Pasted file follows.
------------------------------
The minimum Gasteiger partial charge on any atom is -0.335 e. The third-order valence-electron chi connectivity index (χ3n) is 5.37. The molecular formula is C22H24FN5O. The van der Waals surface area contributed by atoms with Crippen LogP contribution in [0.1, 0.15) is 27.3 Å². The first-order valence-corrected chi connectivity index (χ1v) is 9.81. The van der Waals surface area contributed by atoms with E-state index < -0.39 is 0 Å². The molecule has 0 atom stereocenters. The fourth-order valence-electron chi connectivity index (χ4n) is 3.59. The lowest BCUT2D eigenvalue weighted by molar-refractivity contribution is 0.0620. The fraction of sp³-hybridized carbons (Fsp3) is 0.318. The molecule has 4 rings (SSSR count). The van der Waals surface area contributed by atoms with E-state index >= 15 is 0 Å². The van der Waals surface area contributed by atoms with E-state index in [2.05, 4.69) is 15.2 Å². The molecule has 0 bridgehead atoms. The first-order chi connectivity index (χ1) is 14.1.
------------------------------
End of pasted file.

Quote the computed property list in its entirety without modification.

The minimum Gasteiger partial charge on any atom is -0.335 e. The third-order valence-electron chi connectivity index (χ3n) is 5.37. The molecular formula is C22H24FN5O. The van der Waals surface area contributed by atoms with Crippen LogP contribution in [0.1, 0.15) is 27.3 Å². The first-order valence-corrected chi connectivity index (χ1v) is 9.81. The van der Waals surface area contributed by atoms with E-state index < -0.39 is 0 Å². The molecule has 0 atom stereocenters. The fourth-order valence-electron chi connectivity index (χ4n) is 3.59. The lowest BCUT2D eigenvalue weighted by molar-refractivity contribution is 0.0620. The fraction of sp³-hybridized carbons (Fsp3) is 0.318. The molecule has 4 rings (SSSR count). The van der Waals surface area contributed by atoms with E-state index >= 15 is 0 Å². The van der Waals surface area contributed by atoms with E-state index in [2.05, 4.69) is 15.2 Å². The molecule has 0 bridgehead atoms. The first-order chi connectivity index (χ1) is 14.1.